Things to Do in France
The Louvre may be the world's greatest art museum. Don't be daunted by its size and overwhelming richness; if you have even the merest interest in the fruits of human civilization from antiquity to the 19th century, then visit you must.
The former fortress began its career as a public museum in 1793 with 2,500 paintings; now some 30,000 are on display. The most famous works from antiquity include the Seated Scribe, the Jewels of Rameses II, and the armless duo - the Winged Victory of Samothrace and the Venus de Milo. From the Renaissance, don't miss Michelangelo's Slaves, Leonardo da Vinci's Mona Lisa and works by Raphael, Botticelli, and Titian. French masterpieces of the 19th century include Ingres' La Grande Odalisque, Géricault's The Raft of the Medusa, and the work of David and Delacroix. The Grand Louvre project has rejuvenated the museum with many new and renovated galleries now open to the public. To avoid queues at the pyramid, buy your ticket in advance.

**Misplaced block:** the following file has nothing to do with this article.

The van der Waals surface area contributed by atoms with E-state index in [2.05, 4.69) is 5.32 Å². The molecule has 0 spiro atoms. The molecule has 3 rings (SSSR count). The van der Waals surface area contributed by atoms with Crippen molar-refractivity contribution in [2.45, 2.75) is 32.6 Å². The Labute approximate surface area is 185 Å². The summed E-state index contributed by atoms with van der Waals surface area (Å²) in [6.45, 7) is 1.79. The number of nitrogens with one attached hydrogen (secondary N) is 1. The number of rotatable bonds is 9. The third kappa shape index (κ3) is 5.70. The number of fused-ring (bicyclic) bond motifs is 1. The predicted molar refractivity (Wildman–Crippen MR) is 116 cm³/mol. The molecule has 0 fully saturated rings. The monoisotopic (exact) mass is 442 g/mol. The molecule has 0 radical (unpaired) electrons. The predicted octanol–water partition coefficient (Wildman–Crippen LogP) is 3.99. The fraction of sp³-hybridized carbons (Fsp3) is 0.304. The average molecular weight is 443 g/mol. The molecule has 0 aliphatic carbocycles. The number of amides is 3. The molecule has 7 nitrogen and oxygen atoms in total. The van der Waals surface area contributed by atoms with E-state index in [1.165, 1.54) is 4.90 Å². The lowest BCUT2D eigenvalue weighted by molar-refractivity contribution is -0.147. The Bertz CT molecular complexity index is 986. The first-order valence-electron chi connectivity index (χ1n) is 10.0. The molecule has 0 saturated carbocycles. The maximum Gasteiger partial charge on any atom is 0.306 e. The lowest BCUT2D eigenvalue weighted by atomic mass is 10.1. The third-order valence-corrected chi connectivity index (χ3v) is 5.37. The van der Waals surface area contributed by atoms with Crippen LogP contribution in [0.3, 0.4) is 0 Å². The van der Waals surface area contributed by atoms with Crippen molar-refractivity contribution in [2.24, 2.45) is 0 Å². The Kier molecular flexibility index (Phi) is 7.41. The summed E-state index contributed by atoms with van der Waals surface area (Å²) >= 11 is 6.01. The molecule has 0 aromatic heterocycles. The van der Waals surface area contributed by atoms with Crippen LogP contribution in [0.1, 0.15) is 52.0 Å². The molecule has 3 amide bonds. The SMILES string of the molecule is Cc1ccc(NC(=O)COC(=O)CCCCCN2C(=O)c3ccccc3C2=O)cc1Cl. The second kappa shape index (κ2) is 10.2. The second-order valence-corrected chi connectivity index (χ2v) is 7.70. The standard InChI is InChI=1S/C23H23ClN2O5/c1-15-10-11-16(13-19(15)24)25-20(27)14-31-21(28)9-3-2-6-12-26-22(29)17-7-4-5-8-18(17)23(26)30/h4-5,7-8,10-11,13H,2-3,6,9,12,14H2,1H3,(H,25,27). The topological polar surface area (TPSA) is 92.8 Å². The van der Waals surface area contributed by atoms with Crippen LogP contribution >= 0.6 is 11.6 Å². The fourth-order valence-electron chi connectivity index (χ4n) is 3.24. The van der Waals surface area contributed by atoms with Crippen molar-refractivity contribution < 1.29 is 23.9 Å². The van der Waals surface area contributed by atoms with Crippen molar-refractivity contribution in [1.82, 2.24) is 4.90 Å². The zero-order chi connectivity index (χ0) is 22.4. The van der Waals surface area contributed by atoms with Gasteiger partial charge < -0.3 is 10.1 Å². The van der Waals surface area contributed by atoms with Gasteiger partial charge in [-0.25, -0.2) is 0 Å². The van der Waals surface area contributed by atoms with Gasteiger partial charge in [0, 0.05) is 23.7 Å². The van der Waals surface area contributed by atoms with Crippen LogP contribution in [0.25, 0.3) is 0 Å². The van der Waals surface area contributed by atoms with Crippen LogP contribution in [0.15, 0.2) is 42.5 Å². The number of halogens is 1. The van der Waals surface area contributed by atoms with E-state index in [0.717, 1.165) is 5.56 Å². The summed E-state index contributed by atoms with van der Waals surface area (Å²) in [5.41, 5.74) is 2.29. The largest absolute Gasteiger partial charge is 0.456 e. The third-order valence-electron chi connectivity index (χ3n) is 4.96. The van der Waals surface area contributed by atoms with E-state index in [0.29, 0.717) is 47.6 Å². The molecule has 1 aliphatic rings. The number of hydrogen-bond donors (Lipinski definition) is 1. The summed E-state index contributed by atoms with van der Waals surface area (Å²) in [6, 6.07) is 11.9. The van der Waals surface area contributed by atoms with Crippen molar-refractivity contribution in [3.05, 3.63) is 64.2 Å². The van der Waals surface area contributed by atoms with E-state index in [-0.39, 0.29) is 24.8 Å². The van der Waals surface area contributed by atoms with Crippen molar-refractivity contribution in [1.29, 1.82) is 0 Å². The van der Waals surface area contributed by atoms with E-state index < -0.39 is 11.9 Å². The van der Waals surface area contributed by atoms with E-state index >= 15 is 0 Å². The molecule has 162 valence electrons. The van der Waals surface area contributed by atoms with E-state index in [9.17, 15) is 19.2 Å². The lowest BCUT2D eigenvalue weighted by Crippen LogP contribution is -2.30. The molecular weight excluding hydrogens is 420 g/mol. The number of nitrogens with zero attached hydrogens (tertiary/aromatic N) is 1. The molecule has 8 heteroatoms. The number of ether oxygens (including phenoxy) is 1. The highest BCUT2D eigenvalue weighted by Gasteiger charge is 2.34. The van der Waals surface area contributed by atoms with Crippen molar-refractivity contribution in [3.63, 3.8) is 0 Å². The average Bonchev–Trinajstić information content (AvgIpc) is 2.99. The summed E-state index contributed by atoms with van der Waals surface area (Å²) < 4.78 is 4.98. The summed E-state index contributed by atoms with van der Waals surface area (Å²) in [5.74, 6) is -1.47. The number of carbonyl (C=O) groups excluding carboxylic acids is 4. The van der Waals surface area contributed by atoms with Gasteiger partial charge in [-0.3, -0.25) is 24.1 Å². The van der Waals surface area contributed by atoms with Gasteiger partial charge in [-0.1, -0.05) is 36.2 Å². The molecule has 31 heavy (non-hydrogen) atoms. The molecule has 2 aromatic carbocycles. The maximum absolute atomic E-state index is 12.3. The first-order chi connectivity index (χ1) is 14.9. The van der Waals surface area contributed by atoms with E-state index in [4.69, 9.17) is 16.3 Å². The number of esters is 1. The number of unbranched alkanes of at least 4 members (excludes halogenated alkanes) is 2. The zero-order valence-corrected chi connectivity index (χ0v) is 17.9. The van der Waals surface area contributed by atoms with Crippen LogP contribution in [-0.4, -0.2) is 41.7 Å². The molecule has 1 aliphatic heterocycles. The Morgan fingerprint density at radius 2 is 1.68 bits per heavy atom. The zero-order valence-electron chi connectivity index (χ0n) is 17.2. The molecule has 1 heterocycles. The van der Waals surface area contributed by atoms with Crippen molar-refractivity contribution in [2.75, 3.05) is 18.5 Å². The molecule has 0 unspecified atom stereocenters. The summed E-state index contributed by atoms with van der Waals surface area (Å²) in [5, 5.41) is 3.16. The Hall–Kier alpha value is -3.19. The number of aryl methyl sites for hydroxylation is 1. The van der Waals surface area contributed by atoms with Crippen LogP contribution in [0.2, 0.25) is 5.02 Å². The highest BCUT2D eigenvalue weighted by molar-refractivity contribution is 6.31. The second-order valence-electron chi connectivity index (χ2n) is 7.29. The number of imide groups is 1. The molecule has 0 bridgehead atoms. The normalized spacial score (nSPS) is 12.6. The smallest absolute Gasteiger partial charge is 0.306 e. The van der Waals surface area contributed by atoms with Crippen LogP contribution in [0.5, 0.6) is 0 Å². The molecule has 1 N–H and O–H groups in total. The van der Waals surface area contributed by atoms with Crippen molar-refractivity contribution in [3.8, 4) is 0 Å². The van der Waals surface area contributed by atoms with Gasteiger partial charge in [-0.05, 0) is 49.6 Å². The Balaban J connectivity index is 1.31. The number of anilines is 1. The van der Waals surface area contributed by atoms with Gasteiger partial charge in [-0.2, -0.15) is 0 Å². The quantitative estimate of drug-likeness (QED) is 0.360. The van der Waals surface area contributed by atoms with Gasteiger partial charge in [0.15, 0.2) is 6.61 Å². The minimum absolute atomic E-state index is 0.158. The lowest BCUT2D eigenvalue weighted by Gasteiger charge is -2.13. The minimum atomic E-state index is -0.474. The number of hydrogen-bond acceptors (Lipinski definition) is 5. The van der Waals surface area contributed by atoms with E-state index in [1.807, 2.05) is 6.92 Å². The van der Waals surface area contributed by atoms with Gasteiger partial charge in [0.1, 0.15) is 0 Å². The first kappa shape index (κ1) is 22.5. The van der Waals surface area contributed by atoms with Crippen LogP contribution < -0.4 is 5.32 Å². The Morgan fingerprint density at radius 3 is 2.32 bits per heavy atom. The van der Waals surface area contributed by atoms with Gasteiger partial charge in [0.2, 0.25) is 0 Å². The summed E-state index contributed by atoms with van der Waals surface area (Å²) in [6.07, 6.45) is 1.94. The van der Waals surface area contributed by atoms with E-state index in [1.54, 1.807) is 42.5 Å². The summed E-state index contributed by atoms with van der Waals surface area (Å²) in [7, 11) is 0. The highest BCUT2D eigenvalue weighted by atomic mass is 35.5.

Built by Gustave Eiffel for the 1889 World Fair, held to commemorate the centennial of the Revolution, the Eiffel Tower (Tour Eiffel) made headlines at the time as the world's tallest structure at 1,050 feet (320 meters). Initially opposed by Paris' artistic and literary elite, the tower was almost torn down in 1909, but its salvation came when it proved an ideal platform for the antennas needed for the new science of radiotelegraphy.